BEIRUT: Recent days have witnessed an unprecedented show of force and violence by Hezbollah and Amal Movement supporters against protesters across the country, including in strongholds of the Shiite duo. Analysts say these events mark new efforts by the parties to crush the protests or otherwise undermine them via sectarian politicization. But the same analysts disagree on whether matters could escalate into more widespread violence or not.
The latest incident came Tuesday in Baalbeck, where a mob waving Hezbollah flags attacked a protest camp, breaking speakers and tents and ripping down Lebanese flags as the Army kept them away from demonstrators. The day before, Hezbollah and Amal supporters attacked a protest encampment in Tyre’s Alam Square, less than 24 hours after a similar crowd of hundreds had beaten protesters near “Ring Bridge.”
“In Lebanon, this is political communication,” Hilal Khashan, a professor of political studies at the American University of Beirut, told The Daily Star. “Even during the war when politicians couldn’t talk, they would communicate by exchanging mortar fire. This is a controlled process,” he said.
The violence comes at a time of government formation, with Hezbollah looking to press its demand for a Cabinet made up of politicians and technocrats rather than just technocrats, as had been a key demand of caretaker Prime Minister Saad Hariri.
“This [escalation of violence] is calculated and will not lead to an open confrontation,” Khashan said, because Hezbollah still had what it wanted: control of the Lebanese political system via its allies.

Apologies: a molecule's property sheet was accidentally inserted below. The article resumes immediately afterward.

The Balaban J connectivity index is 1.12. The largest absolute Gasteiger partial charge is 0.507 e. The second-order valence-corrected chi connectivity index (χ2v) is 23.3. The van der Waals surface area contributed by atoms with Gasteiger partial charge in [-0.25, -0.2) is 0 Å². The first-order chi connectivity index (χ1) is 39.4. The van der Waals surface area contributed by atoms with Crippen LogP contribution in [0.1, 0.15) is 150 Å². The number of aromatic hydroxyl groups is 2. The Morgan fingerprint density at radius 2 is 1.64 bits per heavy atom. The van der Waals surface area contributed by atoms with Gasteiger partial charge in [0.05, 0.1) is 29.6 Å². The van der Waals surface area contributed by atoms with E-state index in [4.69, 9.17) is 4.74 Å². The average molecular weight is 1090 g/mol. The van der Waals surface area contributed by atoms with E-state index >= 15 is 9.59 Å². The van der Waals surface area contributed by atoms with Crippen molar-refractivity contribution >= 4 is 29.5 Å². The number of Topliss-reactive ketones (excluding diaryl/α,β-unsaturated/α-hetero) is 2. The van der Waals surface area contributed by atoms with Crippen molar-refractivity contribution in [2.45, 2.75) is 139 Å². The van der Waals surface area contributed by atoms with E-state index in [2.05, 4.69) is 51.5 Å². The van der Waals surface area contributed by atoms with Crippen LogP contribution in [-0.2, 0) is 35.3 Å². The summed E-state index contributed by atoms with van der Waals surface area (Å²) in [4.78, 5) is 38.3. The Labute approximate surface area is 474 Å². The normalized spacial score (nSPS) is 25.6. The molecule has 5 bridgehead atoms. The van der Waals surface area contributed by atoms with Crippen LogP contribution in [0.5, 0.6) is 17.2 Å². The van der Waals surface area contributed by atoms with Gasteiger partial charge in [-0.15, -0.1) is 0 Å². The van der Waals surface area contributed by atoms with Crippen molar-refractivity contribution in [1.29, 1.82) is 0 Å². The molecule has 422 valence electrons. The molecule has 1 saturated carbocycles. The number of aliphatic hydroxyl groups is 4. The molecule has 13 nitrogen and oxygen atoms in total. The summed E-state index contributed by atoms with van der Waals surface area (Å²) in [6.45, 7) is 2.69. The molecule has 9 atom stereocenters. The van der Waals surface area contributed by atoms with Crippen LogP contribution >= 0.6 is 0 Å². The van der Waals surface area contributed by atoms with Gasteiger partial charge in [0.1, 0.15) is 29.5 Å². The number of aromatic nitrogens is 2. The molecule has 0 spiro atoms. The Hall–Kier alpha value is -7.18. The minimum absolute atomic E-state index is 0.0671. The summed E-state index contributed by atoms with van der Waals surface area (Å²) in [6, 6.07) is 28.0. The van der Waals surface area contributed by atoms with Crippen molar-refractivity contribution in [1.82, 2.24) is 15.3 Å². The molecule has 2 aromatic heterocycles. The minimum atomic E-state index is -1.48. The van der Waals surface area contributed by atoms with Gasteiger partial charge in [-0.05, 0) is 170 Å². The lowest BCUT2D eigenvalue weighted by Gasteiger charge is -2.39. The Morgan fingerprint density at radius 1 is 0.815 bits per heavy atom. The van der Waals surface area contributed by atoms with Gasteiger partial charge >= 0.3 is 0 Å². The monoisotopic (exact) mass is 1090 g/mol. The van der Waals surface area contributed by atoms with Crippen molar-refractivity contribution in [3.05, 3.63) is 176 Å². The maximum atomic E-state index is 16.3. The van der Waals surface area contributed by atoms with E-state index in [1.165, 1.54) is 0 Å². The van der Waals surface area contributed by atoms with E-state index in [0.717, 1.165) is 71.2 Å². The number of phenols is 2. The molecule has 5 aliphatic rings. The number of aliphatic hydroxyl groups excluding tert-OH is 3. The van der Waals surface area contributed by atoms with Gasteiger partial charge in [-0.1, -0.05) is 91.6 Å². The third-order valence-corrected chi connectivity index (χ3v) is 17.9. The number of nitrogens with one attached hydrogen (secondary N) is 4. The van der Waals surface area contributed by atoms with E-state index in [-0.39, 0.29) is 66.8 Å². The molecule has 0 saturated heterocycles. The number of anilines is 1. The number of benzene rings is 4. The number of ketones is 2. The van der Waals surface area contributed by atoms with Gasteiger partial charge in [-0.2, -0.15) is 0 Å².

Maha Yahya, the director of the Carnegie Middle East Center, instead warned the events could get out of hand. “Once you start playing this kind of sectarian game, you could see things deteriorate,” she told The Daily Star. “I don’t think it would get to a civil war, because in the end you only have one side [Hezbollah] that is heavily armed, but we could see skirmishes, instability and violent incidents.”
“A clear decision has been made to shut down all this peace and love and demonstrations asking for an alternative,” she said, both to preserve party interests and empty the streets before the next government is formed.
“To some extent, this benefits everyone. [Establishment parties] are in the same boat as far as identity politics go, and this movement poses an existential threat for the political parties,” she said.
While protests were never explicitly against Hezbollah, they were against the corruption and mismanagement of parties in power - and, as protesters have repeatedly chanted, Hezbollah is one of them.
“Hezbollah doesn’t want to be held accountable for the sorry state of affairs,” Yahya said. But, she added, it can’t respond to protesters with overwhelming violence like their patron Iran, or like security forces in Iraq.
So instead, Hezbollah was seeking to incite sectarian sentiments to scare people off and create “two streets” - one of the sectarian parties in power, the other of protesters.